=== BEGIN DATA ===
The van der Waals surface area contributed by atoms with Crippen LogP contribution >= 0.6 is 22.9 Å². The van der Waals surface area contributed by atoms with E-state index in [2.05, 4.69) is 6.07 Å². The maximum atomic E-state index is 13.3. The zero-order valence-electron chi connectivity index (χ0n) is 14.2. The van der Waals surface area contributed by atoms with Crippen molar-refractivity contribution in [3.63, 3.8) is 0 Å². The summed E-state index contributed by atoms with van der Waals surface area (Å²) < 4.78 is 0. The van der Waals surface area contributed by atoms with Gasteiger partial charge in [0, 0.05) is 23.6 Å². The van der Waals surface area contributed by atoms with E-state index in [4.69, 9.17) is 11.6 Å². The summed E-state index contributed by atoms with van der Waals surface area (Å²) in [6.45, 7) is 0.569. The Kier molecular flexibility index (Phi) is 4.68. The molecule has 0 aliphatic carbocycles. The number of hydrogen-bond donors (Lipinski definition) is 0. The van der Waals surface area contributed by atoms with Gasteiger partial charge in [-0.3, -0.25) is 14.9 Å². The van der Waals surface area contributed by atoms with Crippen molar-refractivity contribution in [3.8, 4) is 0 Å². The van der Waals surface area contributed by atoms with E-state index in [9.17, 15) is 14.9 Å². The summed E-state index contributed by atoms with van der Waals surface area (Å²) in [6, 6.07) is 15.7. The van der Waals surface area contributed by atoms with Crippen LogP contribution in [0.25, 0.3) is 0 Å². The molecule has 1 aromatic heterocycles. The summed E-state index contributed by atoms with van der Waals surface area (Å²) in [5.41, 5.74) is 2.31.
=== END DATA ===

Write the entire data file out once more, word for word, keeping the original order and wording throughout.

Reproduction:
The van der Waals surface area contributed by atoms with Crippen LogP contribution >= 0.6 is 22.9 Å². The van der Waals surface area contributed by atoms with E-state index in [2.05, 4.69) is 6.07 Å². The maximum atomic E-state index is 13.3. The zero-order valence-electron chi connectivity index (χ0n) is 14.2. The van der Waals surface area contributed by atoms with Crippen molar-refractivity contribution in [3.63, 3.8) is 0 Å². The summed E-state index contributed by atoms with van der Waals surface area (Å²) < 4.78 is 0. The van der Waals surface area contributed by atoms with Gasteiger partial charge in [0, 0.05) is 23.6 Å². The van der Waals surface area contributed by atoms with E-state index in [4.69, 9.17) is 11.6 Å². The summed E-state index contributed by atoms with van der Waals surface area (Å²) in [6.45, 7) is 0.569. The Kier molecular flexibility index (Phi) is 4.68. The molecule has 0 aliphatic carbocycles. The number of hydrogen-bond donors (Lipinski definition) is 0. The van der Waals surface area contributed by atoms with Gasteiger partial charge in [-0.3, -0.25) is 14.9 Å². The van der Waals surface area contributed by atoms with Crippen molar-refractivity contribution in [3.8, 4) is 0 Å². The van der Waals surface area contributed by atoms with E-state index in [9.17, 15) is 14.9 Å². The summed E-state index contributed by atoms with van der Waals surface area (Å²) in [6, 6.07) is 15.7. The van der Waals surface area contributed by atoms with Crippen LogP contribution in [0.25, 0.3) is 0 Å². The molecule has 1 aromatic heterocycles. The summed E-state index contributed by atoms with van der Waals surface area (Å²) in [5.41, 5.74) is 2.31.